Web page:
A growing body of work demonstrates that the brain responds similarly to physical and social injury. Both experiences are associated with activity in the dorsal anterior cingulate cortex (dACC) and anterior insula. This dual functionality of the dACC and anterior insula underscores the evolutionary importance of maintaining interpersonal bonds. Despite the weight that evolution has placed on social injury, the pain response to social rejection varies substantially across individuals. For example, work from our lab demonstrated that the brain's social pain response is moderated by attachment style: anxious-attachment was associated with greater intensity and avoidant-attachment was associated with less intensity in dACC and insula activation. In an attempt to explain these divergent responses in the social pain network, we propose the optimal calibration hypothesis, which posits variation in social rejection in early life history stages shifts the threshold of an individual's social pain network such that the resulting pain sensitivity will be increased by volatile social rejection and reduced by chronic social rejection. Furthermore, the social pain response may be exacerbated when individuals are rejected by others of particular importance to a given life history stage (e.g., potential mates during young adulthood, parents during infancy and childhood).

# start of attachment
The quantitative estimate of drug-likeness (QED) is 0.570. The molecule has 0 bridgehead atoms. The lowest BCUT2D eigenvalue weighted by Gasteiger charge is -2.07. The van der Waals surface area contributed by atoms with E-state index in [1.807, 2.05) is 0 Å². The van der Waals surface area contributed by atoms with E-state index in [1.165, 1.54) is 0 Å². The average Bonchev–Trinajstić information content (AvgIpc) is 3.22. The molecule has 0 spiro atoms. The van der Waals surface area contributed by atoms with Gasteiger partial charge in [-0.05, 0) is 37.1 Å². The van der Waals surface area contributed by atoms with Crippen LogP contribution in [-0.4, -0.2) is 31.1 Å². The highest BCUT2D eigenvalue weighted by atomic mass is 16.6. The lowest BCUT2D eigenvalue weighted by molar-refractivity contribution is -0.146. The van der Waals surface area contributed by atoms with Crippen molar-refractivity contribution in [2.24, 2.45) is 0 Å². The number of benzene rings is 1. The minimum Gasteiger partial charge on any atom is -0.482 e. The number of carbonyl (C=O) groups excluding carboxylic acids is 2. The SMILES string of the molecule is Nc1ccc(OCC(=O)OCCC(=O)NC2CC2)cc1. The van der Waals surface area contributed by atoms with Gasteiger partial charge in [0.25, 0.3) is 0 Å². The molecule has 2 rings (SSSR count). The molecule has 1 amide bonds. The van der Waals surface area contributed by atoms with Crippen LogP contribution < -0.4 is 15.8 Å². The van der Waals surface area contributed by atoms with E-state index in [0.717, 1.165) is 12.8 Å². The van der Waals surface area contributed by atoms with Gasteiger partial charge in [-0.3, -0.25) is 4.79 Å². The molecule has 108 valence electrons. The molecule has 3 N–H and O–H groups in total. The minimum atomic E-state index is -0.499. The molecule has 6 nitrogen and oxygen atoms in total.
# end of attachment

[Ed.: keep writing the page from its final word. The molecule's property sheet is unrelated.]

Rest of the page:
Digital Object Identifier (DOI)
Chester, David S.; Pond, Richard S. Jr.; Richman, Stephanie B.; and DeWall, C. Nathan, "The Optimal Calibration Hypothesis: How Life History Modulates the Brain's Social Pain Network" (2012). Psychology Faculty Publications. 126.